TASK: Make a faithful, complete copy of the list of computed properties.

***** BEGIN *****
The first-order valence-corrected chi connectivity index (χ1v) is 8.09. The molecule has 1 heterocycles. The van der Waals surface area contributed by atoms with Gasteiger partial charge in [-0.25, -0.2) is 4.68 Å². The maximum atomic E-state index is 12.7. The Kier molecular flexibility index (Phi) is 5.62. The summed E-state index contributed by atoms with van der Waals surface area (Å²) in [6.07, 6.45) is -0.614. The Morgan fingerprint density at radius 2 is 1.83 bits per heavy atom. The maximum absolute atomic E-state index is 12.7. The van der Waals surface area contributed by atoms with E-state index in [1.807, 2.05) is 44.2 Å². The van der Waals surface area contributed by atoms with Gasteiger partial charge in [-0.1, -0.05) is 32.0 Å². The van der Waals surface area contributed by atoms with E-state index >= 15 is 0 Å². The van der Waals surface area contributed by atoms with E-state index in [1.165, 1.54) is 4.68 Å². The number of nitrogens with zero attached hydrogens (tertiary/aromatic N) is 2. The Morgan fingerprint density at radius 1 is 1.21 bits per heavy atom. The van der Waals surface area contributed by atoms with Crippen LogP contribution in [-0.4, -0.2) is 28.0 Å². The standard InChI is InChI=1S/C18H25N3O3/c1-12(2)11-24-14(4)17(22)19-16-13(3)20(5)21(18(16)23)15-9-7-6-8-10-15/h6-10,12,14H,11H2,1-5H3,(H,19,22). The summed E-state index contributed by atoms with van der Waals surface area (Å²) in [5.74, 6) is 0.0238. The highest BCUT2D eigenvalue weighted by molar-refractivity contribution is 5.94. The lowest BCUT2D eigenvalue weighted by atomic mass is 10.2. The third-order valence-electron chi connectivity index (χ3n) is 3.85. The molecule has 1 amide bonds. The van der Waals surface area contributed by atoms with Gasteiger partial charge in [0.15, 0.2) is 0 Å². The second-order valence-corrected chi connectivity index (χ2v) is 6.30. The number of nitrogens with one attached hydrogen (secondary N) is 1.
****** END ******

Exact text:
The first-order valence-corrected chi connectivity index (χ1v) is 8.09. The molecule has 1 heterocycles. The van der Waals surface area contributed by atoms with Gasteiger partial charge in [-0.25, -0.2) is 4.68 Å². The maximum atomic E-state index is 12.7. The Kier molecular flexibility index (Phi) is 5.62. The summed E-state index contributed by atoms with van der Waals surface area (Å²) in [6.07, 6.45) is -0.614. The Morgan fingerprint density at radius 2 is 1.83 bits per heavy atom. The maximum absolute atomic E-state index is 12.7. The van der Waals surface area contributed by atoms with E-state index in [1.807, 2.05) is 44.2 Å². The van der Waals surface area contributed by atoms with Gasteiger partial charge in [-0.1, -0.05) is 32.0 Å². The van der Waals surface area contributed by atoms with E-state index >= 15 is 0 Å². The van der Waals surface area contributed by atoms with E-state index in [1.165, 1.54) is 4.68 Å². The number of nitrogens with zero attached hydrogens (tertiary/aromatic N) is 2. The Morgan fingerprint density at radius 1 is 1.21 bits per heavy atom. The van der Waals surface area contributed by atoms with Crippen LogP contribution in [-0.4, -0.2) is 28.0 Å². The standard InChI is InChI=1S/C18H25N3O3/c1-12(2)11-24-14(4)17(22)19-16-13(3)20(5)21(18(16)23)15-9-7-6-8-10-15/h6-10,12,14H,11H2,1-5H3,(H,19,22). The summed E-state index contributed by atoms with van der Waals surface area (Å²) in [5.74, 6) is 0.0238. The highest BCUT2D eigenvalue weighted by molar-refractivity contribution is 5.94. The lowest BCUT2D eigenvalue weighted by atomic mass is 10.2. The third-order valence-electron chi connectivity index (χ3n) is 3.85. The molecule has 1 amide bonds. The van der Waals surface area contributed by atoms with Gasteiger partial charge in [0.15, 0.2) is 0 Å². The second-order valence-corrected chi connectivity index (χ2v) is 6.30. The number of nitrogens with one attached hydrogen (secondary N) is 1.